The Money Professors

L.I.F.E. Happens – How to Get Ahead

When I hear the phrase, “I just can’t get ahead,” I think of our money situation like a treadmill and no matter how fast you run, you are not really getting anywhere. You don’t want your financial life to look like one of those YouTube© videos where the person falls off the end of their treadmill and hits their face. People want to get ahead of their bills and have money set aside and not have to worry about what will happen if their next paycheck doesn’t arrive on time. So why are we not getting ahead?

Because LIFE happens to everyone. And when we say LIFE happens we are referring to the following:

  • L – Listed expenses are underestimated
  • I – Impulse buying
  • F – Forgotten bills
  • E – Emergencies

L – listed Expenses are Underestimated

It is one thing to guess how much you spend on food, gifts, and clothing, but it is another thing to guess correctly. Most people do not realize how much they actually spend on each budget category until they really start to pay attention to where their money goes. You may have more of a shortage each month than you realize simply because you have underestimated how much you actually spend on certain categories.

So how can we keep this from happening? Its important to track your spending for a few months just to see where your money really goes. And make sure it is going towards those things that are really important to you.

I – Impulse Buying

Grocery stores place candy bars right at the checkout line. Department stores place their magazines, batteries, and other items near the registers. This product placement is not by accident. Even an innocent evening where you plan to just “go out” can result in hundreds of dollars spent on items that were on sale and not listed in your budget. Impulse buying is a huge budget buster and a quick way to end up with shortages at the end of the month.

While we may not completely eliminate all impulse spending, we can reduce it. For example, when grocery shopping make sure you have a list and stick to it. At all other times it is important to have some type of financial goals, especially short-term goals such as an upcoming vacation or a new dining room table you want to purchase. This way you can put those dollars in perspective and realize that you don’t want t make the impulse purchase because you want that money going towards something more important. You aren’t giving anything up, just getting something better instead.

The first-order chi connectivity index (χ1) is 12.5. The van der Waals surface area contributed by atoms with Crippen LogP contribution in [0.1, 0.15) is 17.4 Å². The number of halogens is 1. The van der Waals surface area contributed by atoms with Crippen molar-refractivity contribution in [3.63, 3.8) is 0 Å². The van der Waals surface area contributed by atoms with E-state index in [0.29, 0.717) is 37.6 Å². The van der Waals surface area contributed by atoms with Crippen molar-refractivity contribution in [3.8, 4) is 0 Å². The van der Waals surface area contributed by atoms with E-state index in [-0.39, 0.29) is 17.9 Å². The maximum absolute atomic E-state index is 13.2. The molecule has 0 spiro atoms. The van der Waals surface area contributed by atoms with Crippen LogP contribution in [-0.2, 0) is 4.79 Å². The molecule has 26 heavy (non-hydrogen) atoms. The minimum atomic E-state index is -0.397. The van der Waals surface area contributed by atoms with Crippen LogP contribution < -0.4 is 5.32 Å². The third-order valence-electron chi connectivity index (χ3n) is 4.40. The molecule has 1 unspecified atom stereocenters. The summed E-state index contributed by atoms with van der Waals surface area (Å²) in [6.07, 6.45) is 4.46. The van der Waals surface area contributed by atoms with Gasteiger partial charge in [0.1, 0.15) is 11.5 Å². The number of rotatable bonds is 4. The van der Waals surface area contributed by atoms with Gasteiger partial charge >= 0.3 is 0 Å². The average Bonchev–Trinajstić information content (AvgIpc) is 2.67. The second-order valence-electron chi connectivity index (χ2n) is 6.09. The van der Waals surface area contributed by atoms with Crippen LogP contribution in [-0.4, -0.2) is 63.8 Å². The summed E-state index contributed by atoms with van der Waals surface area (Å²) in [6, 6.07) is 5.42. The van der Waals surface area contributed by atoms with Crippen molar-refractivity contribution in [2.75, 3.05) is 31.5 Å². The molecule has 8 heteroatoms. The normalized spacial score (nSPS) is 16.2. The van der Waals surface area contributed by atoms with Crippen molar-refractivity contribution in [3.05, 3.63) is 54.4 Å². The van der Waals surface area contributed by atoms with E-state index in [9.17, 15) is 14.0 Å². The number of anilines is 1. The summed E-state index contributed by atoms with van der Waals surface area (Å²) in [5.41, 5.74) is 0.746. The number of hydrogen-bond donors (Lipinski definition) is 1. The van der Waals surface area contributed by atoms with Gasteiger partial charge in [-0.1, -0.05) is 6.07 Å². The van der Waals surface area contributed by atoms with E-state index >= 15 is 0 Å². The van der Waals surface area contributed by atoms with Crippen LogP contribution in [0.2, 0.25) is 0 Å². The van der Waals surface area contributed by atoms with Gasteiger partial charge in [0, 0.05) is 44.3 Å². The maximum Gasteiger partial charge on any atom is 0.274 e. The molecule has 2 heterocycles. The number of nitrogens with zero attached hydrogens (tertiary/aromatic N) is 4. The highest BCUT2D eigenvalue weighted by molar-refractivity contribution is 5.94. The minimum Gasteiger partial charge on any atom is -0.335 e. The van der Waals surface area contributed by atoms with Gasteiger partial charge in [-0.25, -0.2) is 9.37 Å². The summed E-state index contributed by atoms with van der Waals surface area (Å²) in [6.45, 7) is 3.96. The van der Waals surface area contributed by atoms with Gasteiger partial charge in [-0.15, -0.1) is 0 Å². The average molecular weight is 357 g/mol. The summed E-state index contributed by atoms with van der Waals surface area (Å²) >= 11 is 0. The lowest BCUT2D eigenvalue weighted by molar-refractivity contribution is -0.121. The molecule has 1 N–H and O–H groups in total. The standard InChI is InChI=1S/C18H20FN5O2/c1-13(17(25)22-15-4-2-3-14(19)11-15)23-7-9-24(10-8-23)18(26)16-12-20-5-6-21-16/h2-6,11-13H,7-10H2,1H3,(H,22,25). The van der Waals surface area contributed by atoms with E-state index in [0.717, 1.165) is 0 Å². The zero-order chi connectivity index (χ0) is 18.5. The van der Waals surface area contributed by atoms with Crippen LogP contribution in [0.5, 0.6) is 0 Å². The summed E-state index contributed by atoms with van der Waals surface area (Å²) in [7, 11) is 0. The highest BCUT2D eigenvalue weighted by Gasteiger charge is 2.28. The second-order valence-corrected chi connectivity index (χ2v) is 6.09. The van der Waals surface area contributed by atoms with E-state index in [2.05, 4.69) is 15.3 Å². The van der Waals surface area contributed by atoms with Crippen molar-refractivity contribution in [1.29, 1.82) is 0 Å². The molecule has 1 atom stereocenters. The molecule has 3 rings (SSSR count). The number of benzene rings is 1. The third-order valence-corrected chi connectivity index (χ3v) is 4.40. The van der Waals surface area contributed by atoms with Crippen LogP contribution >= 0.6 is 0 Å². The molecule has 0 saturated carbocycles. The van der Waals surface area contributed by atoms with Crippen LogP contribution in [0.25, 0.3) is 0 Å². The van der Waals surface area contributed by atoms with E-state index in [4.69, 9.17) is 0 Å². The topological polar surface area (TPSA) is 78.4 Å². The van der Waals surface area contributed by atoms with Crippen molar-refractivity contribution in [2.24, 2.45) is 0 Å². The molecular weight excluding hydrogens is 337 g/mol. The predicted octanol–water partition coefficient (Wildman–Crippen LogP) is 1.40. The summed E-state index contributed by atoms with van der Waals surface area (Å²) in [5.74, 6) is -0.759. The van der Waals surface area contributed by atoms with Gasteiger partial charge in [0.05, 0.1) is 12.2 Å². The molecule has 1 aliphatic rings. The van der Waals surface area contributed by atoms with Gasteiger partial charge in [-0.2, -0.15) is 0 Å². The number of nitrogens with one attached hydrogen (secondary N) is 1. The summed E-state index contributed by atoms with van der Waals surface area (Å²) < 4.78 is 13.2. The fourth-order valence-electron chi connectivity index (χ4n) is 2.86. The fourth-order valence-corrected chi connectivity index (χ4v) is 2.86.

F – Forgotten Bills

This is a big issue, especially when you plan your budget pretty tight. It is frustrating enough to cause some people to give up altogether. Many people forget to take into account bills that do not come due every month because they do not use a budget. For instance, many automobile insurance policies are due every six months. It is much easier to set aside $100 per month to make your insurance payment than it is to come up with $600 at one time when the statement arrives in the mail three weeks before the due date. Other forgotten bills include taxes, homeowner’s association annual dues or other membership fees. Without accounting for these irregular payments, you may think you are achieving your financial goals when you are really falling short.

At least once each year you should sit down and think through each month and each season. Are there birthdays, anniversaries or upcoming weddings where you will need to purchase gifts? What months do you pay insurance or have your propane tank filled? It really is about spending just a few minutes each year to plan through the year.

E – Emergencies

Even those of us who teach personal finance for a living cannot avoid emergencies. We can just be better prepared. In fact, sometimes people who are very responsible with their money and never spend more than they make have trouble covering an emergency expense if not planned for in their budget. What happens when the transmission goes out in your car, the refrigerator breaks, or you have a medical emergency? Keep in mind; almost all insurance policies require you to pay a deductible up front.

Establishing an emergency fund helps protect you from these situations. Start small, say $500, and try to build it up each month.

While we say LIFE happens, it doesn’t mean LIFE happens TO us and it is out of our control. In fact, the first three items or letters were directly about OUR own behavior. The last, emergencies is the only one out of our control, but we can still reduce the negative impact by having a plan in place with some emergency money saved up since we know every year something unexpected is going to happen. To be even more proactive, next week we will go the opposite direction and show you how to SPEND your way to financial success.

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Bill Pratt

Bill is an Assistant Professor of Business at Piedmont Virginia Community College. He speaks on topics related to personal finance on college campuses across the country and is the author of multiple books on personal finance. He left the financial industry to focus on helping people become personally and financially successful. He lives in Charlottesville, VA with his wife and their three pets.